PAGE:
Turning Up Your Brand’s Voice to Reach the Most Advanced Customers
Suspicion towards innovation is not the right precept to follow these days. And as all smart marketers should know by now, you need to be where your customers are heading. Let's talk about digital assistants for a minute
Digital and voice assistants are often the butt of many jokes, which speaks volumes about how we perceive this type of technology. This marketoon by Tom Fishburne makes me laugh every time I put my eyes on it because it’s a good demonstration of how suspicious we all can be toward innovation. We often realize the power it holds but also feel a bit doubtful about the capacity and execution.
This is what’s happening today with digital assistants, that are making their way into our lives – big time. They are in my life too — for example, as a new shiny speaker that sits in my living room. I’m also CEO of a company that works with AI and marketing. This type of software ends back-and-forth information to our AI experts to learn more. And it’s more than my household and team. The number of users is expected to reach 1.8 billion by 2021 – climbing up from 390 million in 2015 – and a Canalys report estimates 56.3 million devices will be sold in 2018 alone. As you can imagine, this is vital for marketing experts to understand and incorporate into their strategies so their clients can achieve a new level of success.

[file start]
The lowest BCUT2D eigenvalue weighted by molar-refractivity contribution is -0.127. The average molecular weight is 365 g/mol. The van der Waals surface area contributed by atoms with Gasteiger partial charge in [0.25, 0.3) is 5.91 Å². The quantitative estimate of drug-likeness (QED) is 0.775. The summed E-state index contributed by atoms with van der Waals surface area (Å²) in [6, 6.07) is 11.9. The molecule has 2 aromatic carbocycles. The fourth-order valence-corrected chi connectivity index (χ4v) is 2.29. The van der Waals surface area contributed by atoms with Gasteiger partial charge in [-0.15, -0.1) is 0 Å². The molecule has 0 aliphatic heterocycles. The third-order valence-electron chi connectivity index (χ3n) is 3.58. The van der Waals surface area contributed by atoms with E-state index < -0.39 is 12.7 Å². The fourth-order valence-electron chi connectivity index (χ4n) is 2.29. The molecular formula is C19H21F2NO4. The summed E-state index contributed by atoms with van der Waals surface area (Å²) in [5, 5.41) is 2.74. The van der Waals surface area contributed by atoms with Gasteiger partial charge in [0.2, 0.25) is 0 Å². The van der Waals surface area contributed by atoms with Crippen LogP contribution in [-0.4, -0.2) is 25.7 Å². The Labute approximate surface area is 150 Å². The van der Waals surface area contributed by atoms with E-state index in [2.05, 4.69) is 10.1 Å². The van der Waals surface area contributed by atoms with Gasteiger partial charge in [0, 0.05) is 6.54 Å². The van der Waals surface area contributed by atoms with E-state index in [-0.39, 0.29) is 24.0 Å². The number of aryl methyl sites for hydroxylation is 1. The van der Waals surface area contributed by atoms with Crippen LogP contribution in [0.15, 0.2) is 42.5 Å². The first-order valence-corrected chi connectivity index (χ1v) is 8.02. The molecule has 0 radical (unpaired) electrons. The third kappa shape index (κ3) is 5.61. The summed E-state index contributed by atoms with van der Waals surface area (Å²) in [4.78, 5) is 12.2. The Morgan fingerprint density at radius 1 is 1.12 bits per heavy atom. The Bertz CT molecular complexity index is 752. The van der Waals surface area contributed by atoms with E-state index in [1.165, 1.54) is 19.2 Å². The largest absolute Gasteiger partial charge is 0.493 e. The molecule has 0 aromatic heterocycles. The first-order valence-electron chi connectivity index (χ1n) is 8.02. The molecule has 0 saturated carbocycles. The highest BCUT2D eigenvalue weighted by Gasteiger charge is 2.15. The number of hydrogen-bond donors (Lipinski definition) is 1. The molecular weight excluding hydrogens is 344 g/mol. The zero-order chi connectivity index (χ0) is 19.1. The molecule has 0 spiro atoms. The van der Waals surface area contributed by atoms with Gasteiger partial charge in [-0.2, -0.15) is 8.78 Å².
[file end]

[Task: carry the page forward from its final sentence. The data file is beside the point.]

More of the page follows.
In a world where many American digital consumers now own three digital devices, adding yet another gadget or channel to the mix can feel like overkill. And yet, as marketers, we can’t afford to neglect this trend. ComScore predicts that 50% of all search will come from voice by 2020, and smart speakers are already playing a significant role in an easy, frictionless purchase process. A smart audio report by NPR/Edison states that 31% of people who took the survey added an item to their cart for purchase through their smart speaker, and 22% reordered an item they had previously purchased through it. Finally, 29% of survey-takers researched an item they might want to purchase through a smart speaker.
Long story short: This is where marketers need to be in order to stand a chance at projecting their brand’s voice when their perfect buyer is looking at — or straight up asking their Alexa about — the various options. Let’s explore how marketers are incorporating digital assistants into their marketing strategy.
There’s one thing that makes digital assistants unique to every other channel when it comes to personalization: It cuts through the noise. Yes, emails can be personalized, just like paid search and social ads, but they share their real estate with thousands of other pieces of content. When there are 20 personalized messages asking for your attention, which one will consumers go for?
Just like you would rather talk in private with just one person than juggle five conversations at a time, a potential customer isn’t quite craving analysis paralysis. They want things to be simple — so they ask super-specific questions and expect a single answer.